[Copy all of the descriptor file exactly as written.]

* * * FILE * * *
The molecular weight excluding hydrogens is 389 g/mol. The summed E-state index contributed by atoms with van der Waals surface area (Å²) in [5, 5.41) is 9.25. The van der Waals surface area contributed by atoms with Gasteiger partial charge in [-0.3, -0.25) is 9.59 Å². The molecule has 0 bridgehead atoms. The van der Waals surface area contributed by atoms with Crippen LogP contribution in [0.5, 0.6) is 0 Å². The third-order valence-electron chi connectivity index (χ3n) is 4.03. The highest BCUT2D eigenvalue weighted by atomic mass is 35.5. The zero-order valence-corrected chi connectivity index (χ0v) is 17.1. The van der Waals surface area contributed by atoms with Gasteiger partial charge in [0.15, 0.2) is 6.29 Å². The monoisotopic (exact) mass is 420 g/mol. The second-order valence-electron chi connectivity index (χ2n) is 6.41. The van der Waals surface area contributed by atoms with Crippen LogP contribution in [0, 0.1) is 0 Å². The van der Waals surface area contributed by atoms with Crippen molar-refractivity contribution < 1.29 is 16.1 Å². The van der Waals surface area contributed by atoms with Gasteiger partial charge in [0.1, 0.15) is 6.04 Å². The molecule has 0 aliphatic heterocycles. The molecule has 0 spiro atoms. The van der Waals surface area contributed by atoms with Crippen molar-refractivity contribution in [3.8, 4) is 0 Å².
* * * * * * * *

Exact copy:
The molecular weight excluding hydrogens is 389 g/mol. The summed E-state index contributed by atoms with van der Waals surface area (Å²) in [5, 5.41) is 9.25. The van der Waals surface area contributed by atoms with Gasteiger partial charge in [-0.3, -0.25) is 9.59 Å². The molecule has 0 bridgehead atoms. The van der Waals surface area contributed by atoms with Crippen LogP contribution in [0.5, 0.6) is 0 Å². The third-order valence-electron chi connectivity index (χ3n) is 4.03. The highest BCUT2D eigenvalue weighted by atomic mass is 35.5. The zero-order valence-corrected chi connectivity index (χ0v) is 17.1. The van der Waals surface area contributed by atoms with Gasteiger partial charge in [0.15, 0.2) is 6.29 Å². The monoisotopic (exact) mass is 420 g/mol. The second-order valence-electron chi connectivity index (χ2n) is 6.41. The van der Waals surface area contributed by atoms with Crippen LogP contribution in [0, 0.1) is 0 Å². The van der Waals surface area contributed by atoms with Crippen molar-refractivity contribution < 1.29 is 16.1 Å². The van der Waals surface area contributed by atoms with Gasteiger partial charge in [0.1, 0.15) is 6.04 Å². The molecule has 0 aliphatic heterocycles. The molecule has 0 spiro atoms. The van der Waals surface area contributed by atoms with Crippen molar-refractivity contribution in [3.8, 4) is 0 Å².